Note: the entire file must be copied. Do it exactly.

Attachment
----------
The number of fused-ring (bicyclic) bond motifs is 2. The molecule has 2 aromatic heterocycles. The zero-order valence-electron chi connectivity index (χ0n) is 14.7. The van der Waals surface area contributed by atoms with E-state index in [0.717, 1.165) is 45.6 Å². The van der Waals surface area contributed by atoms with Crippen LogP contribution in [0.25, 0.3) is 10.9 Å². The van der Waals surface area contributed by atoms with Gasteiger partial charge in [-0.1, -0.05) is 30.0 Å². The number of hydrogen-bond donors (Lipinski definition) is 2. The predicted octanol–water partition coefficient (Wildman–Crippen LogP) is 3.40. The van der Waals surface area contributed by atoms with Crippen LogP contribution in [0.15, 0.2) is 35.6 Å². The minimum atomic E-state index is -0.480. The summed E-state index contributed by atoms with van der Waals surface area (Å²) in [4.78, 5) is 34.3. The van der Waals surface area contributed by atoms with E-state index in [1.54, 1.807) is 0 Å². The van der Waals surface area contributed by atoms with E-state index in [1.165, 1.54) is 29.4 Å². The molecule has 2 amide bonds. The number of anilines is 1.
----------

The number of fused-ring (bicyclic) bond motifs is 2. The molecule has 2 aromatic heterocycles. The zero-order valence-electron chi connectivity index (χ0n) is 14.7. The van der Waals surface area contributed by atoms with E-state index in [0.717, 1.165) is 45.6 Å². The van der Waals surface area contributed by atoms with Crippen LogP contribution in [0.25, 0.3) is 10.9 Å². The van der Waals surface area contributed by atoms with Gasteiger partial charge in [-0.1, -0.05) is 30.0 Å². The number of hydrogen-bond donors (Lipinski definition) is 2. The predicted octanol–water partition coefficient (Wildman–Crippen LogP) is 3.40. The van der Waals surface area contributed by atoms with Crippen LogP contribution in [0.15, 0.2) is 35.6 Å². The minimum atomic E-state index is -0.480. The summed E-state index contributed by atoms with van der Waals surface area (Å²) in [4.78, 5) is 34.3. The van der Waals surface area contributed by atoms with E-state index in [1.54, 1.807) is 0 Å². The van der Waals surface area contributed by atoms with E-state index in [1.165, 1.54) is 29.4 Å². The molecule has 2 amide bonds. The number of anilines is 1.